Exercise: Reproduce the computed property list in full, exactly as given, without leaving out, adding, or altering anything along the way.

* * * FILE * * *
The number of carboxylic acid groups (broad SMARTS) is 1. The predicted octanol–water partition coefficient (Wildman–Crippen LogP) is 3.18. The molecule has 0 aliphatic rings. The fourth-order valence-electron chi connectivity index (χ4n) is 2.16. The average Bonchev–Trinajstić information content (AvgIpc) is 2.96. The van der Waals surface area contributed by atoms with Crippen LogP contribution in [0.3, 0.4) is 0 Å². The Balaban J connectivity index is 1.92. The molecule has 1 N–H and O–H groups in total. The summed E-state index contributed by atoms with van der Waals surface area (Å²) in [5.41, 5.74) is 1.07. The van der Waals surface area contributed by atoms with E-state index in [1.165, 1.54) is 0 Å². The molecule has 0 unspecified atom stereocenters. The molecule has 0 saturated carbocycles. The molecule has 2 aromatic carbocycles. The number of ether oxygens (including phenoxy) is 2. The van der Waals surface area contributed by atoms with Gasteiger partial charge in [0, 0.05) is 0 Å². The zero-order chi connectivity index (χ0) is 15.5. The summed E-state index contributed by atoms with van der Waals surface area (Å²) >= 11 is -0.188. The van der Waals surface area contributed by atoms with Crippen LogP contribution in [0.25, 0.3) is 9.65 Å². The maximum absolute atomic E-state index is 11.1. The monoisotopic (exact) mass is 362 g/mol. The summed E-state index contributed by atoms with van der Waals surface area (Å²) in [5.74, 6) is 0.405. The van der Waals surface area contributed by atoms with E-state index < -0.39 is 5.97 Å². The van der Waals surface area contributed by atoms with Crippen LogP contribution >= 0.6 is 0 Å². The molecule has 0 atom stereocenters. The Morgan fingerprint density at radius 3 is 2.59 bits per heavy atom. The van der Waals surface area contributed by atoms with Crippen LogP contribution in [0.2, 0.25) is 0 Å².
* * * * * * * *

The number of carboxylic acid groups (broad SMARTS) is 1. The predicted octanol–water partition coefficient (Wildman–Crippen LogP) is 3.18. The molecule has 0 aliphatic rings. The fourth-order valence-electron chi connectivity index (χ4n) is 2.16. The average Bonchev–Trinajstić information content (AvgIpc) is 2.96. The van der Waals surface area contributed by atoms with Crippen LogP contribution in [0.3, 0.4) is 0 Å². The Balaban J connectivity index is 1.92. The molecule has 1 N–H and O–H groups in total. The summed E-state index contributed by atoms with van der Waals surface area (Å²) in [5.41, 5.74) is 1.07. The van der Waals surface area contributed by atoms with E-state index in [1.165, 1.54) is 0 Å². The molecule has 0 unspecified atom stereocenters. The molecule has 0 saturated carbocycles. The molecule has 2 aromatic carbocycles. The number of ether oxygens (including phenoxy) is 2. The van der Waals surface area contributed by atoms with Gasteiger partial charge in [0, 0.05) is 0 Å². The zero-order chi connectivity index (χ0) is 15.5. The summed E-state index contributed by atoms with van der Waals surface area (Å²) >= 11 is -0.188. The van der Waals surface area contributed by atoms with Crippen LogP contribution in [0.25, 0.3) is 9.65 Å². The maximum absolute atomic E-state index is 11.1. The monoisotopic (exact) mass is 362 g/mol. The summed E-state index contributed by atoms with van der Waals surface area (Å²) in [5.74, 6) is 0.405. The van der Waals surface area contributed by atoms with E-state index < -0.39 is 5.97 Å². The van der Waals surface area contributed by atoms with Crippen LogP contribution >= 0.6 is 0 Å². The molecule has 0 atom stereocenters. The Morgan fingerprint density at radius 3 is 2.59 bits per heavy atom. The van der Waals surface area contributed by atoms with Crippen LogP contribution in [0.2, 0.25) is 0 Å².